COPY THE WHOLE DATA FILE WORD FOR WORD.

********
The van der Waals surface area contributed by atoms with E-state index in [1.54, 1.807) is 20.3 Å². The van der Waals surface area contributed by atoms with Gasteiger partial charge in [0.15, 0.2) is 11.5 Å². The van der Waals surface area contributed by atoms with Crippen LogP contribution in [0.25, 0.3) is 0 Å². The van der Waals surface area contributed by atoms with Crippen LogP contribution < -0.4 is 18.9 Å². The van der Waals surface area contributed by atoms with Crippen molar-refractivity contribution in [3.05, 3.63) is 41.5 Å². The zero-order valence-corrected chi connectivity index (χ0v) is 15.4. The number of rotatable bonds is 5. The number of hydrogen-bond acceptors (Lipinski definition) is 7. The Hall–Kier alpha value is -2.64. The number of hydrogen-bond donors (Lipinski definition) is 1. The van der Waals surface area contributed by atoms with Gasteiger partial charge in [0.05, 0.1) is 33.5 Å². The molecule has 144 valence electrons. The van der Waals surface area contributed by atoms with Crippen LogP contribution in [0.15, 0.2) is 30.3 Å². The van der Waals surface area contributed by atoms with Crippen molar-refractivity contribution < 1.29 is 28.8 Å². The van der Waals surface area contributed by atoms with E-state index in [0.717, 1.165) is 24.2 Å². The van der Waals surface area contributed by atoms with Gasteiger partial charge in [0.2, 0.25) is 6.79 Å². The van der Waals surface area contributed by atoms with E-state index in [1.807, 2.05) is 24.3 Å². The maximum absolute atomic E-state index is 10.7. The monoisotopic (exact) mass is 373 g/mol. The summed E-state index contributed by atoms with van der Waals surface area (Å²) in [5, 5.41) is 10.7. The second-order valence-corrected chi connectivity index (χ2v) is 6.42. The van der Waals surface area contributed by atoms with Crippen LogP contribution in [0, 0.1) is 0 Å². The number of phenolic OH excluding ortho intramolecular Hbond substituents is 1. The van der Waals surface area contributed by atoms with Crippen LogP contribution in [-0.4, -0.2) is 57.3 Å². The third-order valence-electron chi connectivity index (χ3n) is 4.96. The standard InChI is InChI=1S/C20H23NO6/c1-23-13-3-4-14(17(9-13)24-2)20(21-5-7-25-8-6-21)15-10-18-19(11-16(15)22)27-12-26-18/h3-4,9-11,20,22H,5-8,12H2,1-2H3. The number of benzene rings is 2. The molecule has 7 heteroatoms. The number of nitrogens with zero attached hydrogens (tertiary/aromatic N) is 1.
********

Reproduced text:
The van der Waals surface area contributed by atoms with E-state index in [1.54, 1.807) is 20.3 Å². The van der Waals surface area contributed by atoms with Gasteiger partial charge in [0.15, 0.2) is 11.5 Å². The van der Waals surface area contributed by atoms with Crippen LogP contribution in [0.25, 0.3) is 0 Å². The van der Waals surface area contributed by atoms with Crippen LogP contribution < -0.4 is 18.9 Å². The van der Waals surface area contributed by atoms with Crippen molar-refractivity contribution in [3.05, 3.63) is 41.5 Å². The zero-order valence-corrected chi connectivity index (χ0v) is 15.4. The number of rotatable bonds is 5. The number of hydrogen-bond acceptors (Lipinski definition) is 7. The Hall–Kier alpha value is -2.64. The number of hydrogen-bond donors (Lipinski definition) is 1. The van der Waals surface area contributed by atoms with Gasteiger partial charge in [0.05, 0.1) is 33.5 Å². The molecule has 144 valence electrons. The van der Waals surface area contributed by atoms with Crippen LogP contribution in [0.15, 0.2) is 30.3 Å². The van der Waals surface area contributed by atoms with Crippen molar-refractivity contribution < 1.29 is 28.8 Å². The van der Waals surface area contributed by atoms with E-state index in [0.717, 1.165) is 24.2 Å². The van der Waals surface area contributed by atoms with Gasteiger partial charge in [0.2, 0.25) is 6.79 Å². The van der Waals surface area contributed by atoms with E-state index in [1.807, 2.05) is 24.3 Å². The maximum absolute atomic E-state index is 10.7. The monoisotopic (exact) mass is 373 g/mol. The summed E-state index contributed by atoms with van der Waals surface area (Å²) in [5, 5.41) is 10.7. The second-order valence-corrected chi connectivity index (χ2v) is 6.42. The van der Waals surface area contributed by atoms with Crippen LogP contribution in [0, 0.1) is 0 Å². The number of phenolic OH excluding ortho intramolecular Hbond substituents is 1. The van der Waals surface area contributed by atoms with Crippen LogP contribution in [-0.4, -0.2) is 57.3 Å². The third-order valence-electron chi connectivity index (χ3n) is 4.96. The standard InChI is InChI=1S/C20H23NO6/c1-23-13-3-4-14(17(9-13)24-2)20(21-5-7-25-8-6-21)15-10-18-19(11-16(15)22)27-12-26-18/h3-4,9-11,20,22H,5-8,12H2,1-2H3. The number of benzene rings is 2. The molecule has 7 heteroatoms. The number of nitrogens with zero attached hydrogens (tertiary/aromatic N) is 1.